I paid a visit to the Asian Civilisations Museum in Singapore as there was an exhibition titled ‘Port Cities: Multicultural Emporiums of Asia (1500-1900)’ that had just opened while we were in the city, and I hoped it would give some attention to our own port cities, including Goa, and I was not wrong. But more about that another time.

While finding my way about the museum, I was drawn to the grand piano in a corner of a large room, and I was told that music concerts are regularly hosted in this space. And right next to it, as I was preparing to move on, I found the word ‘Mi’raj’ and stopped short. Perched on a pedestal and looking away from the piano was a majestic representation of Buraq in wood (provenance Mindanao, Philippines, early or mid-20th century), “half-mule, half-donkey with wings”. The placard below it informed me that although the Buraq is not uncommon in Islamic art, sculptures of it seemed unique to the Philippines. It added that “it is possible that the flourishing carving industry of religious images for Catholic Filipinos may have encouraged the making of such sculptures.” This cross-pollination of the arts and craftsmanship across faiths is always such a balm, especially at a time when we are constantly submitted to a barrage of news that makes one hate, turn away and stop engaging with the other.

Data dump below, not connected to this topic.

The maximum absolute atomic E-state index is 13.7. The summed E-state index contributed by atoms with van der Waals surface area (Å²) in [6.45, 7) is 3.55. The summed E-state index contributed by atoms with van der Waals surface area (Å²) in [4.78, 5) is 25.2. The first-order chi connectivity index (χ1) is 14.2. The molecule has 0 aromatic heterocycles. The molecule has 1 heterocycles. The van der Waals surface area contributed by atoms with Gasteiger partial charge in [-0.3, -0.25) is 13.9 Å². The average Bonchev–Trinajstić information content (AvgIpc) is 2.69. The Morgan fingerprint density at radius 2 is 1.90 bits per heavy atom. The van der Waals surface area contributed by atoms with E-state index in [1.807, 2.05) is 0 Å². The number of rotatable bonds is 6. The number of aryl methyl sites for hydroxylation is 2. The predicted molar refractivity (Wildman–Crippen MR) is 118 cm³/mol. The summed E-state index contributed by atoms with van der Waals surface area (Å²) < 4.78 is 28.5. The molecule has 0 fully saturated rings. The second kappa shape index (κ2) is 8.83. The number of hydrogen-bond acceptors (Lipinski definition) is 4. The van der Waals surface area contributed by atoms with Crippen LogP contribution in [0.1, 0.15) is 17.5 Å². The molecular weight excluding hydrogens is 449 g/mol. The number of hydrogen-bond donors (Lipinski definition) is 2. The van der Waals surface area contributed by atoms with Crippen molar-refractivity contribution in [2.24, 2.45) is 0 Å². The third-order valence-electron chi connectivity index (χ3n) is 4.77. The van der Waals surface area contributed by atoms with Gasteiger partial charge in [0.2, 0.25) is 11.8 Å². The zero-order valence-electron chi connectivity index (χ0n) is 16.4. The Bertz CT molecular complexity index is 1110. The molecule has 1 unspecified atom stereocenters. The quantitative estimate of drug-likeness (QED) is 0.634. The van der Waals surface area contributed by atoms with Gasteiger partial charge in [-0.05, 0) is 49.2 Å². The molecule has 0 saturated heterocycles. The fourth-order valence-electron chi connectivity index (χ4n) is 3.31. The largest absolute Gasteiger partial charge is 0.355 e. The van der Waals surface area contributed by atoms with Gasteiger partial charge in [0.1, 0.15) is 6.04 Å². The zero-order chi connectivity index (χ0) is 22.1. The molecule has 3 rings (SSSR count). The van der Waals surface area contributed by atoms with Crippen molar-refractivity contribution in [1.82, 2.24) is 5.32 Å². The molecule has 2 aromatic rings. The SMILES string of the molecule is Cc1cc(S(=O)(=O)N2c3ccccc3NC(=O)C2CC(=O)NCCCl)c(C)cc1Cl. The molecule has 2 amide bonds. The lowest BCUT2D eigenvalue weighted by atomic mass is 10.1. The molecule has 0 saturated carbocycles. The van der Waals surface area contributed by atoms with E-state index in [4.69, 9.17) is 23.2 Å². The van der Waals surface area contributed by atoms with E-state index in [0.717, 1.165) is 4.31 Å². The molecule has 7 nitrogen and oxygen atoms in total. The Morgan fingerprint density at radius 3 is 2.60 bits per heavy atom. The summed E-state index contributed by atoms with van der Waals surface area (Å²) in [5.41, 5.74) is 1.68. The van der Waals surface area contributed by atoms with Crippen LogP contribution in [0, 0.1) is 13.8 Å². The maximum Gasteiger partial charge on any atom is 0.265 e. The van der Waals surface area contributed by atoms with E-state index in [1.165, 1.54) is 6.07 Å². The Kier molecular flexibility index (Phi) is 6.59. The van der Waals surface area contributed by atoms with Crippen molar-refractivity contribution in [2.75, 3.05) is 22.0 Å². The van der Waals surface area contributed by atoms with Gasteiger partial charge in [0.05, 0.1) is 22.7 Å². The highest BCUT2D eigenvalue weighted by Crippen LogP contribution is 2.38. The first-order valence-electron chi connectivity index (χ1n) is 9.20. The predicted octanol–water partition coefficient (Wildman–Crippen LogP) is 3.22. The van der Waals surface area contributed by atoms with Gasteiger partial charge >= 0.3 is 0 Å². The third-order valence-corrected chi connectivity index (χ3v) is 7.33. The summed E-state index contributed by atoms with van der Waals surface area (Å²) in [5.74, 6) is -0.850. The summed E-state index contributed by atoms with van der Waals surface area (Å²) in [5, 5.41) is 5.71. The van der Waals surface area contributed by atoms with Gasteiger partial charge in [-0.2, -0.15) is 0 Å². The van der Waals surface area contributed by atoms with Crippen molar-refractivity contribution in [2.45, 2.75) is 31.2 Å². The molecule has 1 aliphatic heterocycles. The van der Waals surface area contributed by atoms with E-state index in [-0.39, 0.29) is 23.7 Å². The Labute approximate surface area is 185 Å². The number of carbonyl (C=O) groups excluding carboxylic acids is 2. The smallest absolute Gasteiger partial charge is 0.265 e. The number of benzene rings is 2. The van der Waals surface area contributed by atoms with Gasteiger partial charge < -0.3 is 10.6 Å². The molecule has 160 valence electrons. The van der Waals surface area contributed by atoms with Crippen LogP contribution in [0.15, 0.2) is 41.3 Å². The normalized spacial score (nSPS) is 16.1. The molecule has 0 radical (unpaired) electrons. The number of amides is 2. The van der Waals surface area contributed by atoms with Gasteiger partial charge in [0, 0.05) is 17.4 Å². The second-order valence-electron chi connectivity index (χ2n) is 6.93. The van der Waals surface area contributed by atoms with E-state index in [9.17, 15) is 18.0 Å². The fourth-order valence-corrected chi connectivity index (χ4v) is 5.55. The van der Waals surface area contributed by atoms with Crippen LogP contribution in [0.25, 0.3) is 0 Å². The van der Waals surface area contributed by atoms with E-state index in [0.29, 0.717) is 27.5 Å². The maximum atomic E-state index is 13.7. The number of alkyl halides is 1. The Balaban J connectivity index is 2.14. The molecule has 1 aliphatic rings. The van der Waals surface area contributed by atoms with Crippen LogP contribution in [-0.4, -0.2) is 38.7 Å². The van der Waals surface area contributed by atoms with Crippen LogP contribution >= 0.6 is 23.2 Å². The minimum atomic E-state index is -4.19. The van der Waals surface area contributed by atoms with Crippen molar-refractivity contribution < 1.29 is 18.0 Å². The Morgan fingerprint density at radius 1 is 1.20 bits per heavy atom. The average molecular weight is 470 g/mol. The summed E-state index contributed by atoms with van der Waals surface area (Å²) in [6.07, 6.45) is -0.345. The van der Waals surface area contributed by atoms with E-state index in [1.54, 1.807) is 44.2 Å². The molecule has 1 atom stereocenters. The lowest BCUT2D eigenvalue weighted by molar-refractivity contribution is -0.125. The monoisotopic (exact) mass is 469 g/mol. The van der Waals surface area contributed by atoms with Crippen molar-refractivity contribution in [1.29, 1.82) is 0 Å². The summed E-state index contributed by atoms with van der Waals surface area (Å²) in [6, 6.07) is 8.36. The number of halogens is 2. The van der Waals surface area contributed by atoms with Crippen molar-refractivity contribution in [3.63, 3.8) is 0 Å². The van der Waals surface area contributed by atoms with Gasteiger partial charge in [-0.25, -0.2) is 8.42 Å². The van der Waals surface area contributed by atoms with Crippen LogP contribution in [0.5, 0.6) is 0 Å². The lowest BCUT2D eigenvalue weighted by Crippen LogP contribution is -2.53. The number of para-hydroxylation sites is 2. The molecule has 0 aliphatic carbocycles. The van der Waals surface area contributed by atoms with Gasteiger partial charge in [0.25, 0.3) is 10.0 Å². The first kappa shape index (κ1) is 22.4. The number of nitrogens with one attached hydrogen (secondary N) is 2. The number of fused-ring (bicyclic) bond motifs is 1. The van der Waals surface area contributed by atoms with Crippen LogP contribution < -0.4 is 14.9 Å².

What was the purpose of this sculpture? Was it decorative, to adorn a wealthy home? If so, where in such a home would it have stood? It left one guessing.